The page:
Split Pea Soup for Days

A couple of Fridays ago I met a friend for some grownup (read: stiff) cocktails followed by some of the best Indian food I have ever had. In between, we stopped off at Kalustyan’s, where I once again failed to exercise any restraint. This is where I picked up those Jamaican Jerk Bitters that went into last weekend’s cocktail. I also purchased an excessive quantity of legumes.

Kalustyan's Legumes

Fortunately, soup season is upon us. We’re having a brilliant autumn here in New York City. The days are crisp, cool and noticeably shorter, making the bright amber sunlight all the more precious. Yesterday found me traversing Prospect Park bundled into my new emerald green Paddington Bear coat, listening (and likely singing aloud) to Bob Dylan’s Bootleg Series, Volumes 1-3. ‘Twas autumnal perfection.

Fall Day in Prospect Park

Today I am hunkered down at home trying to catch up on work–the perfect time for a little soup making (and a little more Dylan).

Split Pea Soup

  • 2 tablespoons olive oil
  • 3 ounces slab bacon, diced
  • 2 medium yellow onions, diced
  • 5 carrots, diced 
  • 2 bay leaves
  • 1 large sprig fresh thyme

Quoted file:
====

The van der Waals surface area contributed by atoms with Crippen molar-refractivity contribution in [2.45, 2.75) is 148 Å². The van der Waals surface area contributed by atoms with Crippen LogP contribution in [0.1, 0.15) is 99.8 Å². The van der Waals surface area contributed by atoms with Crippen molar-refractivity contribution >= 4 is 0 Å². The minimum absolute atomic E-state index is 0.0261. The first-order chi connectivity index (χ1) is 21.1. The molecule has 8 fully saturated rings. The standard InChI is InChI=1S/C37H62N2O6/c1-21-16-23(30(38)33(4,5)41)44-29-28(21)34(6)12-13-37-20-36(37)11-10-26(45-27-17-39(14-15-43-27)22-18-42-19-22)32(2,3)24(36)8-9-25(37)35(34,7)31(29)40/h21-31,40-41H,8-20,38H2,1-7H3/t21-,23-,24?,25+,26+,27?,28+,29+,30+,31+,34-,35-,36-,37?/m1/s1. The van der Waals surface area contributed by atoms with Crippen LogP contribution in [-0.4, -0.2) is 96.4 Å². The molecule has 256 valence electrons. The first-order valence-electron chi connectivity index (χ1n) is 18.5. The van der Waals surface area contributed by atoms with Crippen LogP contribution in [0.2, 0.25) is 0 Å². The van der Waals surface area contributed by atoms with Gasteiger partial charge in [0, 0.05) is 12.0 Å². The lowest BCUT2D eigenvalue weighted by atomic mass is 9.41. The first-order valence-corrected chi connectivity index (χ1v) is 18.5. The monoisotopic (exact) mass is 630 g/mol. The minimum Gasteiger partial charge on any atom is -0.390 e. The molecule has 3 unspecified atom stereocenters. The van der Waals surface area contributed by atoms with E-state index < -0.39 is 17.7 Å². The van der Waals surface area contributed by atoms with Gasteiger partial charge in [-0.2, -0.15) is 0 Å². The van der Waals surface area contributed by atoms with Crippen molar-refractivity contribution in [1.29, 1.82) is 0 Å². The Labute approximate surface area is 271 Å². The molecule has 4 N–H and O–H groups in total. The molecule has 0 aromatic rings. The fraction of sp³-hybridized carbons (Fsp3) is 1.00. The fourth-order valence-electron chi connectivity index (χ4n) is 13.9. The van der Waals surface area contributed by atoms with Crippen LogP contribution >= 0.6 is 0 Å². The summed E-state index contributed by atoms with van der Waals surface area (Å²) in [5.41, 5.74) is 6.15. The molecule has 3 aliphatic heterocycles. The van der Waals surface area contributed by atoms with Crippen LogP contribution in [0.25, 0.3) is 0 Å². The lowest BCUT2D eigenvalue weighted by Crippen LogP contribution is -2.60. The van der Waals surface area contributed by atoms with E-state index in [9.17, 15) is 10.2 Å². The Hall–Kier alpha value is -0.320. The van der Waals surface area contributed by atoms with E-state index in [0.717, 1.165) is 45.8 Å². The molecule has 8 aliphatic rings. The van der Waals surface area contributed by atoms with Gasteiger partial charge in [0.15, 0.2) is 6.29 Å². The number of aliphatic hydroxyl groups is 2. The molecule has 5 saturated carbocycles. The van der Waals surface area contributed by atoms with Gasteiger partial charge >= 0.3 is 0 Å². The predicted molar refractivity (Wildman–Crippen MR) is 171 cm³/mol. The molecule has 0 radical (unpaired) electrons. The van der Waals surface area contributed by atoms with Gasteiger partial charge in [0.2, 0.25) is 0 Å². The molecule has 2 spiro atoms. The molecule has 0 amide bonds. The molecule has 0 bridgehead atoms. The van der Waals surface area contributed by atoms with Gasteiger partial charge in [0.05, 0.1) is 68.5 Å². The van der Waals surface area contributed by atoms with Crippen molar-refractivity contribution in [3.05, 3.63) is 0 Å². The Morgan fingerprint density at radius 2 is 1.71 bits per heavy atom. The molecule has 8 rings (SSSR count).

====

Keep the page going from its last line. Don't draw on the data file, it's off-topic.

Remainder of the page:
• 1 large pinch red pepper flakes
  • 1 small pinch ground cloves
  • salt and pepper

Bring a large, heavy-bottomed pot up to medium-low heat with the olive oil. Add your bacon and cook, stirring frequently, until mostly rendered but not crispy. Add the onions and continue to stir and cook until they are soft. Add the carrots and cook for a few more minutes. Dump in the split peas, bay leaves, thyme, red pepper and cloves along with 7 cups of water. Raise heat, bring to a boil, and then reduce to a simmer. Let cook, stirring more frequently as the mixture thickens, for two hours. Fish out the thyme and bay leaves and add salt and pepper to taste. (A little smoked salt will amp up the bacon flavor.)

Split Pea Soup

This is nice finished with a little sherry vinegar. If you’re entertaining, you might throw in some frozen peas at the end, which will provide a lovely counterpoint to your delicious mush, and serve with a garnish of pumpernickel croutons. If you just polished off a large bowl of miso-poached eggs with bok choy and tatsoi and already have dinner plans, just pack the cooled soup into small containers and accept that this is what you will be eating for lunch all week. It reheats brilliantly.

Miso-Poached Eggs with Bok Choy and Tatsoi

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